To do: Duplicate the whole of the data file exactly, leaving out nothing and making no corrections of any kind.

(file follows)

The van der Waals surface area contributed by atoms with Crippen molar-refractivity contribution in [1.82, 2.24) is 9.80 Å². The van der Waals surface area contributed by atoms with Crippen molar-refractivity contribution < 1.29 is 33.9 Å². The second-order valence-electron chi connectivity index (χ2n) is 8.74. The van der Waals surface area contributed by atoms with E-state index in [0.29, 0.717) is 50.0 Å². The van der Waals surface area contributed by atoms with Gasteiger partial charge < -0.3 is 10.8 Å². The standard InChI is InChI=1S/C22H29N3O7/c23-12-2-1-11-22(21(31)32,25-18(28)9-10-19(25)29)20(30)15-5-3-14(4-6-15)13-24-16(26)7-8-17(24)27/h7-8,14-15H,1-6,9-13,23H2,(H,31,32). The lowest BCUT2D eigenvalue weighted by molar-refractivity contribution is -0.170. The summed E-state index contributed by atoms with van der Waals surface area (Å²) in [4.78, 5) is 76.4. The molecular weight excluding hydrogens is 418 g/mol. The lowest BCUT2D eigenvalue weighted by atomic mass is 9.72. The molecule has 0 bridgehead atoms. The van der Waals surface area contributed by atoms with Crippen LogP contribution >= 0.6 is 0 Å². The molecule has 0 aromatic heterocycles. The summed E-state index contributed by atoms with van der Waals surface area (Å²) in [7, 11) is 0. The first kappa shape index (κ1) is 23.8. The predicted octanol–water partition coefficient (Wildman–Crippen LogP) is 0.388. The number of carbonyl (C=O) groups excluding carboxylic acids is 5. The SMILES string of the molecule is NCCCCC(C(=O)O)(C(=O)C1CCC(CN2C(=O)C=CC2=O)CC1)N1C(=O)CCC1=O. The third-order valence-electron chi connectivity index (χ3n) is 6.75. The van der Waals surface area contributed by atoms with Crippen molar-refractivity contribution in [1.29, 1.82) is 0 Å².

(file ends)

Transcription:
The van der Waals surface area contributed by atoms with Crippen molar-refractivity contribution in [1.82, 2.24) is 9.80 Å². The van der Waals surface area contributed by atoms with Crippen molar-refractivity contribution < 1.29 is 33.9 Å². The second-order valence-electron chi connectivity index (χ2n) is 8.74. The van der Waals surface area contributed by atoms with E-state index in [0.29, 0.717) is 50.0 Å². The van der Waals surface area contributed by atoms with Gasteiger partial charge < -0.3 is 10.8 Å². The standard InChI is InChI=1S/C22H29N3O7/c23-12-2-1-11-22(21(31)32,25-18(28)9-10-19(25)29)20(30)15-5-3-14(4-6-15)13-24-16(26)7-8-17(24)27/h7-8,14-15H,1-6,9-13,23H2,(H,31,32). The lowest BCUT2D eigenvalue weighted by molar-refractivity contribution is -0.170. The summed E-state index contributed by atoms with van der Waals surface area (Å²) in [4.78, 5) is 76.4. The molecular weight excluding hydrogens is 418 g/mol. The lowest BCUT2D eigenvalue weighted by atomic mass is 9.72. The molecule has 0 bridgehead atoms. The van der Waals surface area contributed by atoms with Crippen LogP contribution >= 0.6 is 0 Å². The molecule has 0 aromatic heterocycles. The summed E-state index contributed by atoms with van der Waals surface area (Å²) in [7, 11) is 0. The first kappa shape index (κ1) is 23.8. The predicted octanol–water partition coefficient (Wildman–Crippen LogP) is 0.388. The number of carbonyl (C=O) groups excluding carboxylic acids is 5. The SMILES string of the molecule is NCCCCC(C(=O)O)(C(=O)C1CCC(CN2C(=O)C=CC2=O)CC1)N1C(=O)CCC1=O. The third-order valence-electron chi connectivity index (χ3n) is 6.75. The van der Waals surface area contributed by atoms with Crippen molar-refractivity contribution in [1.29, 1.82) is 0 Å².